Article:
The rain returned over the weekend, after a record stretch (near-record? record? I can’t keep up) of no rain in Seattle. I missed it, I’ll admit. Was quite happy to curl up in my chair with my crochet hook and watch it drip outside. Finally gave in and started watching Downton Abbey, almost through season 1. Yes, I love it. Peter’s watching a 24 episode documentary on The Cold War. Emma is making more clay dragons and Ian is making stop motion animation movies. Gracie is napping. Tonight is baked potato night.
That’s how we’re rolling.
Getting some interweb inspiration for Halloween. We need to focus on costumes this week and next. I always make this process way harder than it needs to be.
Take care for now friends.
Turkey’s Dilemma, acrylic and gouache, 12″ x 12″ wood panel
Echo Star, acrylic and gouache, 10″ x 10″ wood panel
These will be going to New Hampshire in a few weeks. I am still very much in love with painting quilt squares, and as you may have guessed, that’s what these are. The whole process is enjoyable to me. To start with a sketch, then move to a painting, and perhaps even eventually to a physical quilt. Or not.
I have been working on these pieces for the past few weeks. The process went from love… to hate… to love.. to loathe… to love, with each of them. Which I have discovered is part of the process. I never felt those polar opposite feelings on quilts or other projects I’ve done. With my quilts, it either works or it doesn’t, and I tend to know that early on. Pushing past that moment of total loathing is somewhat new for me. (You would be surprised at the number of projects that get discarded.) Usually, I hate wasting time on an idea that just isn’t clicking, I have no patience for what doesn’t feel like its going anywhere. But something about painting and the process of adding the paint layers, over days or even weeks, doesn’t make it feel like a hopeless cause in quite the same way. Usually, when it starts looking awful, I know its time to rinse the brushes and call it a night. It always looks at least a little better in the morning sun. And sometimes a lot better.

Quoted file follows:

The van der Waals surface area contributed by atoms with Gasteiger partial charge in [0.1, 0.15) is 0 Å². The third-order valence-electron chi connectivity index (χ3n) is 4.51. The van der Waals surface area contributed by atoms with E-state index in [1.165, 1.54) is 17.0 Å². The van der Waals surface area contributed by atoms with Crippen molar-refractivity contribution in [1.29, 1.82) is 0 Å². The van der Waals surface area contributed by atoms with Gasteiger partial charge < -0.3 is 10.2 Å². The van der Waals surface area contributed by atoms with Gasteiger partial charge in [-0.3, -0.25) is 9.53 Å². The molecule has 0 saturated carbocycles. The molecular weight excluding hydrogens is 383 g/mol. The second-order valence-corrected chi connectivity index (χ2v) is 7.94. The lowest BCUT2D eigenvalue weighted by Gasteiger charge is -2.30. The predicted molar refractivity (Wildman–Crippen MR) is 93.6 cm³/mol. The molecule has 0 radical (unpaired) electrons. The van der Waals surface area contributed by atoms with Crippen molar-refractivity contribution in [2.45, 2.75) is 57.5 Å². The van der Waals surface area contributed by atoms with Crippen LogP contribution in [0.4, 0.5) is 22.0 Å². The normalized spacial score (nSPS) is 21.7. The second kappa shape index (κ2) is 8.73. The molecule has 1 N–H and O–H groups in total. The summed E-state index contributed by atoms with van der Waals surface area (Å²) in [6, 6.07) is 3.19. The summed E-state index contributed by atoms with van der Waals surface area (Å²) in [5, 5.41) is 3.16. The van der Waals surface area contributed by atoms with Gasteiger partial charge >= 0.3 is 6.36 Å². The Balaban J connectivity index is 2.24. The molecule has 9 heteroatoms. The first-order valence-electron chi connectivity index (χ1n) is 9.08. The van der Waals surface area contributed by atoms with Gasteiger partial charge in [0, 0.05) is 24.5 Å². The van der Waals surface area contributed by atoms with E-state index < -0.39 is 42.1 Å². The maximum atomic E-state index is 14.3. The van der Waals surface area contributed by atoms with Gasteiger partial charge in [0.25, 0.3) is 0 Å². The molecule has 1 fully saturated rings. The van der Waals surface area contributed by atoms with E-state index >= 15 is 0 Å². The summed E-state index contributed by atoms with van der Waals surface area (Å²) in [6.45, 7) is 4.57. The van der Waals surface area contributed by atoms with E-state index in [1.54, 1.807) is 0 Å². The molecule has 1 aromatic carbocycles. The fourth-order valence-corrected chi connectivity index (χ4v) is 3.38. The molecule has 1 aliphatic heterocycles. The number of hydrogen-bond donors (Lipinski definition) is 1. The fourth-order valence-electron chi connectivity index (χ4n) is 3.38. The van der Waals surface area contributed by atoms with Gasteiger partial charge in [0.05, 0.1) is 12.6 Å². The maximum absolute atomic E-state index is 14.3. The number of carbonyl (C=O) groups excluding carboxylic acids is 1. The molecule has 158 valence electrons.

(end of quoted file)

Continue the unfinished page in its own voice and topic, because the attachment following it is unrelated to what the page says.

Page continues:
Good Fortune Hex, 6″ x 6″ wooden board, combination of gouache and acrylic.
Even though the painting class is now over, I have found myself missing the act of sitting down and starting a painting. I wanted to create a new one and keep the ideas and inspirations I have in my head fresh, so I started this one on Saturday night and finished it Tuesday afternoon (I am not even sure the paint is dry when I snapped this photo). Paintings take a lot of time, I had no idea! I found a paperback book on the subject of Pennsylvania Dutch hex symbols at the thrift store several months ago and I’ve been pulling it off the shelf at least once a week to flip through it since then. That is where the inspiration started for this piece. First the book, then further reading and researching, and here you go. Originally painted onto barns to ward off evil spirits, these hex symbols also have a long and symbolic history. Each of the symbols within a hex have meanings that can be interpretive. I found several different meanings of each of the symbols I used in my piece, but roughly-
eight pointed star- good fortune
wheat- abundance and goodwill
tulips- trust in mankind
Vintage Floral Sheet, acrylic and gouache, 6″ x 12″ wood panel
This was the final week of Lisa and Mati’s online painting class, Get Your Paint On, and our assignment was to choose between starting a new painting, or revisiting one we’d done during the other weeks of the class. I was anxious to start a new painting, and had already begun rolling around ideas in my head.
That is, until Emma recommended I not paint a quilt this week.